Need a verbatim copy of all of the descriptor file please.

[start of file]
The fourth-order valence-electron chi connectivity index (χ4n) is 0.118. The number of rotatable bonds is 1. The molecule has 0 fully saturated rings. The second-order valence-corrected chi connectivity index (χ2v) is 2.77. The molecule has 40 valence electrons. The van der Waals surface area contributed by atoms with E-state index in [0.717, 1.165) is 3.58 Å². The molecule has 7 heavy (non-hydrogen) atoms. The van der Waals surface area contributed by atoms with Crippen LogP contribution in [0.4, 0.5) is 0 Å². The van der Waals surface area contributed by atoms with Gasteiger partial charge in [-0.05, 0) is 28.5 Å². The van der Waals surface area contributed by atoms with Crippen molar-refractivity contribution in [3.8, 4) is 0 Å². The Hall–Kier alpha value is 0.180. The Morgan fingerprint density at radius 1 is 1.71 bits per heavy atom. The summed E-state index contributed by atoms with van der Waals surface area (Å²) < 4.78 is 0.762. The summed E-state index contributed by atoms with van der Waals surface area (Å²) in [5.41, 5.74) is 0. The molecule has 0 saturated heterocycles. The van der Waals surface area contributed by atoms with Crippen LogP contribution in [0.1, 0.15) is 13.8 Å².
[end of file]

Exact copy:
The fourth-order valence-electron chi connectivity index (χ4n) is 0.118. The number of rotatable bonds is 1. The molecule has 0 fully saturated rings. The second-order valence-corrected chi connectivity index (χ2v) is 2.77. The molecule has 40 valence electrons. The van der Waals surface area contributed by atoms with E-state index in [0.717, 1.165) is 3.58 Å². The molecule has 7 heavy (non-hydrogen) atoms. The van der Waals surface area contributed by atoms with Crippen LogP contribution in [0.4, 0.5) is 0 Å². The van der Waals surface area contributed by atoms with Gasteiger partial charge in [-0.05, 0) is 28.5 Å². The van der Waals surface area contributed by atoms with Crippen molar-refractivity contribution in [3.8, 4) is 0 Å². The Hall–Kier alpha value is 0.180. The Morgan fingerprint density at radius 1 is 1.71 bits per heavy atom. The summed E-state index contributed by atoms with van der Waals surface area (Å²) < 4.78 is 0.762. The summed E-state index contributed by atoms with van der Waals surface area (Å²) in [5.41, 5.74) is 0. The molecule has 0 saturated heterocycles. The van der Waals surface area contributed by atoms with Crippen LogP contribution in [0.1, 0.15) is 13.8 Å².